My character has had to have a small ant-sized disk inserted into her temple. The disk is a tracker. It was installed in a clean setting with modern technology. The stitches are made with dissolvable stitches. She is in perfect health and there is no chance of infection.

Is it reasonable to have no side effects such as headaches or trouble chewing after this operation?

  • $\begingroup$ As Kingledion points out, the answer is that the person should be fine. That being said, your disk would likely be better placed into an area with looser skin (just an inch over is enough). $\endgroup$ Nov 26, 2018 at 3:51
  • 1
    $\begingroup$ How big an ant are you talking about? While Kingledion's answer is correct, your evil ant-disk implanting agents should be able to do this without any stitches at all. There are surgical adhesives (rather like super glue) that will hold a very tiny incision together quite well. Just something to think about! $\endgroup$
    – elemtilas
    Nov 26, 2018 at 4:30
  • 3
    $\begingroup$ You shouldn't even need surgury for this. Your device seems about the size of the microchips that are used to identify pets, and they're injected with a syringe. $\endgroup$
    – jamesqf
    Nov 26, 2018 at 5:24
  • 2
    $\begingroup$ I have had several small patches of cancerous skin removed and had skin flaps pulled over the areas and stitched into place and I don't feel any side effects from those stitched areas which are many times larger than a normal ant. And as others have pointed out many people have much more major surgery and are stitched back together (sometimes stapled or pinned) and function with little or no side effects. Your character should be fine but could wish to keep her hair hanging over the stitches if self conscious about even a tiny scar or to hide the tracking device from the enemy. $\endgroup$ Nov 26, 2018 at 19:02

3 Answers 3


There is an artery in the temple you can feel, the temporal artery; it supplies the eye on that side. A condition called temporal arteritis is an inflammation of this artery, and can cause a variety of symptoms like double vision (often due to pressure on the nerves that control motion of the eye, thus partially preventing motion in that eye or proper synchronization with the other eye, thus giving the brain two irreconcilable images).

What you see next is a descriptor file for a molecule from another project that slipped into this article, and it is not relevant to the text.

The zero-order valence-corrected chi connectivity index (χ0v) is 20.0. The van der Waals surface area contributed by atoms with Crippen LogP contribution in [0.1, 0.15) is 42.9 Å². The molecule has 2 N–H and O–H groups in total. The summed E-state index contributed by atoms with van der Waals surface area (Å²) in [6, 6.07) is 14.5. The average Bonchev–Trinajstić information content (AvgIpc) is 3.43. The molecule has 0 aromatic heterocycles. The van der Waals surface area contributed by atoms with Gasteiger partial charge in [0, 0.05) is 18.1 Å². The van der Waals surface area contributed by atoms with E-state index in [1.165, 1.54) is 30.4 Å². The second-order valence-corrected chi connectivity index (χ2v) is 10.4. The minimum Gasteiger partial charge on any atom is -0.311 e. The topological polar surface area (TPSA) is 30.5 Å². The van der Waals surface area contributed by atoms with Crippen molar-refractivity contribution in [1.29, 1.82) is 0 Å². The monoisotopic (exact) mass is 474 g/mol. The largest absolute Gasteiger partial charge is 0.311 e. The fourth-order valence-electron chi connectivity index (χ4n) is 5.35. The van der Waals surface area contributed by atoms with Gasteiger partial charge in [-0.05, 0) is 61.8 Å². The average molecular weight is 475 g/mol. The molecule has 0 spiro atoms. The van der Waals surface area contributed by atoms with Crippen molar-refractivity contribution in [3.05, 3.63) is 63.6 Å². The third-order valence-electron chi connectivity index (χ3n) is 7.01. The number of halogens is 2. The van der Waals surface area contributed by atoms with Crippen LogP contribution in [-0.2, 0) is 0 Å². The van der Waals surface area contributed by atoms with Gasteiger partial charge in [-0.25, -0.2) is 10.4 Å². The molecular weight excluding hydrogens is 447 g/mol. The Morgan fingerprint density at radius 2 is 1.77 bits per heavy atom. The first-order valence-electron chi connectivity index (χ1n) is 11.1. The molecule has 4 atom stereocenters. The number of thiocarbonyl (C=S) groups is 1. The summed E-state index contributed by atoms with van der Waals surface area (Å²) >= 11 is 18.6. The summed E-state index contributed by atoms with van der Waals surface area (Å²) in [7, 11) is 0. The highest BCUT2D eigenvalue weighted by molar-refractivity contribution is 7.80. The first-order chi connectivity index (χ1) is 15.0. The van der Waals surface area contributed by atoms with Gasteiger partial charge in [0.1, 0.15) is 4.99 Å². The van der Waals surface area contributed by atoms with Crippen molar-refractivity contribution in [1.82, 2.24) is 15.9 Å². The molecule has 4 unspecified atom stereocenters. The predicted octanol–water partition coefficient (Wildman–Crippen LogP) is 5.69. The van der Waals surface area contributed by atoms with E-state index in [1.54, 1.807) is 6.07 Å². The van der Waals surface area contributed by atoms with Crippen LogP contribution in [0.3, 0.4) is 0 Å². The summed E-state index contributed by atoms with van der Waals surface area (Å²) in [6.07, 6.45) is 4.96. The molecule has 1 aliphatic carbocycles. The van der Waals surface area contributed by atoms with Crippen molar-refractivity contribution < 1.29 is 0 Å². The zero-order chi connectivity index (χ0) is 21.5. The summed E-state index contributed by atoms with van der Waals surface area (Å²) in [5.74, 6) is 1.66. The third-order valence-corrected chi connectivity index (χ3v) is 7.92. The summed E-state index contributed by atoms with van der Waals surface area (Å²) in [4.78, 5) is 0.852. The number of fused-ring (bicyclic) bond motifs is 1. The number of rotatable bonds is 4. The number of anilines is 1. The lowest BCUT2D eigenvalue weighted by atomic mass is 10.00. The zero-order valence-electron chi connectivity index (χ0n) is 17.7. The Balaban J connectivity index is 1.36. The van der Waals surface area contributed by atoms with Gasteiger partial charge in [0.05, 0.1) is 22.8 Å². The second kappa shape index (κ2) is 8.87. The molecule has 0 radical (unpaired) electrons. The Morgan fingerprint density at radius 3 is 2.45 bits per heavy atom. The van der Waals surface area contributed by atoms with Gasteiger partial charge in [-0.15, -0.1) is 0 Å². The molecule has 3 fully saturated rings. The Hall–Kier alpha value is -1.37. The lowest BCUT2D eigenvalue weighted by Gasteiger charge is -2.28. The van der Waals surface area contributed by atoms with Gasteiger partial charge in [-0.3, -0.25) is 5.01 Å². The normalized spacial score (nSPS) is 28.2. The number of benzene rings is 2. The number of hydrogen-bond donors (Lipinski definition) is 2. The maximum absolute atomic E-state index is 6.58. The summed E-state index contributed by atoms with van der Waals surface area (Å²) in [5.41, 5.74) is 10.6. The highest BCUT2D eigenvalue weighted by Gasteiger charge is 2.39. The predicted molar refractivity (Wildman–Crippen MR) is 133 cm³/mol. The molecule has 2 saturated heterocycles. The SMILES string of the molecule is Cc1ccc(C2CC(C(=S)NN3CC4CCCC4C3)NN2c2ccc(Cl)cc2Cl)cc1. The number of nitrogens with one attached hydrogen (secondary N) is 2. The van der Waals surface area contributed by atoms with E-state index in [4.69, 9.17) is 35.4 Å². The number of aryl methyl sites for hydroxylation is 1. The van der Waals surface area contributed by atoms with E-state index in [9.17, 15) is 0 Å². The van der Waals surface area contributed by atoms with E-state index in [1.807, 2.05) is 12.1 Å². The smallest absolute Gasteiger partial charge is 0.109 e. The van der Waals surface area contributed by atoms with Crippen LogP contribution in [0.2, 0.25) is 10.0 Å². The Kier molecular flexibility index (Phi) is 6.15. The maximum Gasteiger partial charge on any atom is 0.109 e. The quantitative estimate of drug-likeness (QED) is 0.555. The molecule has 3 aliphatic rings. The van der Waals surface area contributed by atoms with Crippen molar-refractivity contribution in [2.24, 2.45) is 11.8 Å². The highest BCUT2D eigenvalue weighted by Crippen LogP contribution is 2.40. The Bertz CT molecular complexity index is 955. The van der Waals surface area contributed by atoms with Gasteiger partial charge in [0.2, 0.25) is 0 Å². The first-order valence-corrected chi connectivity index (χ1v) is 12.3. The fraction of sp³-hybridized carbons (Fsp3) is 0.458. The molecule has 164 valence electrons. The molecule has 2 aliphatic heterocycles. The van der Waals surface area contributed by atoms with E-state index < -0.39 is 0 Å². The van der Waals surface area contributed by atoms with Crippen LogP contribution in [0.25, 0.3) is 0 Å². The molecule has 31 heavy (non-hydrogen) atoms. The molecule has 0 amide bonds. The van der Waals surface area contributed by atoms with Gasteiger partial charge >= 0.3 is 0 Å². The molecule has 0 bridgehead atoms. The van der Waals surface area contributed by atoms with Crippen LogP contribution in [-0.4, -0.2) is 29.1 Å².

Part of the diagnosis of this condition, which you can read about at the link, is taking a biopsy of the temple artery. This is done with local anesthesia and as an outpatient procedure; you can walk out three or four hours later. No headaches or pain.

So if your tracker is just under the skin, or glued to the skull, there is little reason to worry. There is little reason to put the device inside the skull for concealment; the skull won't block electromagnetic signals or metal detectors. And this makes the device far more difficult to maintain or repair. Nor does a modern electronic device need to be noticeably large or bulky (as you note, yours is "ant-sized").

Even if (for some other device) you need direct access to neurons for stimulation or signals, you would be better off drilling micro holes (thread width) through the skull for wires to the probes. But even if you need more, as @kingledon notes, skull surgery is completely recoverable.